ent solvents I, also include non-aqueous azeo
quired balance of polar and hydrocarbon radi
drocarbon radicals. The benzyl radical acts as
it it were intermediate the methyl and ethyl radi
cals in the base solvent or mixture of base 501- >
vents in accordance with the present invention.
It may be stated that the base solvents in
,-tropic mixtures of anhydrous methyl alcohol '
with hexane, cyclohexane, benzene, carbon tetra
chloride, dichlorethylene, trichlorethylene,v ace
accordance with the present invention may be
tone, methyl acetate, ethylacetate, methyl ethyl
- described in my prior Patent No. 2,185,110 which
ture, methyl alcohol, is a zein solvent.
In addition to the foregoing, wherein at least
any one of the solvents or mixture of solvents 70 ketone, etc. because one constituent of, the mix- -
has the required balance of polar and non-polar
one constituent of a diluent solvent mixture is a
radicals, anda boiling point above about 125° C.,
preferably, above about 150° C. as pointed“ out
above. For a more‘ complete description of the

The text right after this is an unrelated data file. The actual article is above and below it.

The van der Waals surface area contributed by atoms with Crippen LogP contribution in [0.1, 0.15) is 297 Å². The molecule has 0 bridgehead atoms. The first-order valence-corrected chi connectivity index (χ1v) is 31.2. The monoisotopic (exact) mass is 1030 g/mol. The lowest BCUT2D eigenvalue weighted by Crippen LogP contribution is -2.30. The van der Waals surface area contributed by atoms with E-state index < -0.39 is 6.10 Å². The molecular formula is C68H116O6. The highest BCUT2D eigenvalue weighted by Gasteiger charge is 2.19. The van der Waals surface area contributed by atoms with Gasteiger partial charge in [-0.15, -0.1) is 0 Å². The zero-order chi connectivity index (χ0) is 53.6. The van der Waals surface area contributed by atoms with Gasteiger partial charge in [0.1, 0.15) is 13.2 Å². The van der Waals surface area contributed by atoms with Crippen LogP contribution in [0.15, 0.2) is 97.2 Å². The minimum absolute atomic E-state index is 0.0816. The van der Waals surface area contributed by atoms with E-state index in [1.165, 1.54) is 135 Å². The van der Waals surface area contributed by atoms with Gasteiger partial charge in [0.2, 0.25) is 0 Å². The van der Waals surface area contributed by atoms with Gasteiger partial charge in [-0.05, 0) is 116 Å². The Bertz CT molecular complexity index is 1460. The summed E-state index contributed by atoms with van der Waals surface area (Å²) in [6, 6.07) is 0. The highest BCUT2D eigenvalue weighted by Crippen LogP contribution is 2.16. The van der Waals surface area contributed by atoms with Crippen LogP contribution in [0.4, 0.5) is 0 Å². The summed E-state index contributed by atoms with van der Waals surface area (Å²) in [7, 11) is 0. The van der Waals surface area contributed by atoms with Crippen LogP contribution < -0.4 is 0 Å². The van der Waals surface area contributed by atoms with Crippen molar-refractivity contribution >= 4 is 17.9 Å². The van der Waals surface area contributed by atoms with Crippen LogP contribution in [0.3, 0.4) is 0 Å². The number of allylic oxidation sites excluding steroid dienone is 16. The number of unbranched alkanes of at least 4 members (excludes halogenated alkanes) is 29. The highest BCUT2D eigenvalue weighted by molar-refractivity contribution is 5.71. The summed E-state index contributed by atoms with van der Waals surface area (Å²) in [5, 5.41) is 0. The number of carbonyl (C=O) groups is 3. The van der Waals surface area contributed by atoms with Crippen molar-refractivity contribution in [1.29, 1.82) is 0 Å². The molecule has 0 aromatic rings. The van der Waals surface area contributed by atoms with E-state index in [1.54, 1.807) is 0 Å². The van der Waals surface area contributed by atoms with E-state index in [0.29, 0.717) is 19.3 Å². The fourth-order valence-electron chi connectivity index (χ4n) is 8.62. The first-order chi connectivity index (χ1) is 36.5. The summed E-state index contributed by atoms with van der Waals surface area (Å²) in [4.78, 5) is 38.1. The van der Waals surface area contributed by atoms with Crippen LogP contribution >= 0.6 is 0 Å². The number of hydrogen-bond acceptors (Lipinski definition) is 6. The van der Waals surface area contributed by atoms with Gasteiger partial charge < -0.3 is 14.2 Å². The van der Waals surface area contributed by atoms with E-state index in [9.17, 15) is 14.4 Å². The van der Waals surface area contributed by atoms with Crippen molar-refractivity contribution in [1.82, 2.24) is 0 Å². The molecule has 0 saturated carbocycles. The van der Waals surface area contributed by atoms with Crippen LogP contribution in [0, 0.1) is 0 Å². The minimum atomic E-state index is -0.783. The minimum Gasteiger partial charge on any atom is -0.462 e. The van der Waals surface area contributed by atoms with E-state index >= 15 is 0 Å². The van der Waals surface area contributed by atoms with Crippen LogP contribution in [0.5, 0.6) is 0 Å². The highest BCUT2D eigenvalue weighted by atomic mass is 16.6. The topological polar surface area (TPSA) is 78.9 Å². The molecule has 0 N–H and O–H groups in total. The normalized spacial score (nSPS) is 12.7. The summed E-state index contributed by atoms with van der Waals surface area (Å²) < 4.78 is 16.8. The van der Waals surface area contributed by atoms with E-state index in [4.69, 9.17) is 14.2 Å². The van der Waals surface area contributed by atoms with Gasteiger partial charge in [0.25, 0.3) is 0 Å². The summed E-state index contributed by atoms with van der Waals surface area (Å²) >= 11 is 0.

1:
zein solvent, thediluent ‘solvents may be suitable
azeotropic mixtures. which are acid protein sol
3.
2,8579,204 -
vents wherein the individual constituents of the
mixture are non-solvents for zein proteins.
Thus, they may be azeotropic mixtures of water
on the one hand and dioxan or butyl alcohol on
the other. Dioxan forms with water a constant
boiling point mixture containing 80% dioxan
_ expected, and some of them may undergo changes -
(apparent insolubility, for example) , during the
diluent and water removal which affect the sol
vent characteristics of the zein and zein-contain
ing proteins in the base solvent utilized. These ‘
changes, where they take place, are not of a
boiling at 86.9” C.; and butyl alcohol forms with I permanent character and it is possible to effect
water a constant boiling point mixture contain
a, re-solution of. the zein or zein-containing pro
ing 63% butyl alcohol boiling at 92° C. They
teins in the base solvents by the addition of a
may also be suitable aqueous azeoti‘opic mix-' 10 small amount or water, say in the‘ order of from
tures which are non~solvents for zein proteins
about 1 to 3% by weight, ‘or an equivalent
such as ethyl methyl ketone and water. And
amount of- other highly hydroxylated compound,
they may also be non-aqueous azeotropic mix
such as methyl or ethyl alcohol or a mixture of "
tures of anhydrous ethylalcohol or anhydrous
such compounds.
'
isopropyl alcohol with hexane, cyclohexane, ben 15
In the preparation of usable solutions having
zene, carbon tetrachloride, dichlorethylene, tri
a. wide ?eld of applicability, I prefer that the
chlorethylene, acetone, methyl acetate, ethyl ace
tate, methyl ethyl ketone, etc.
, removal of diluent and waterbe controlled so
The diluents may also be suitable non-solvents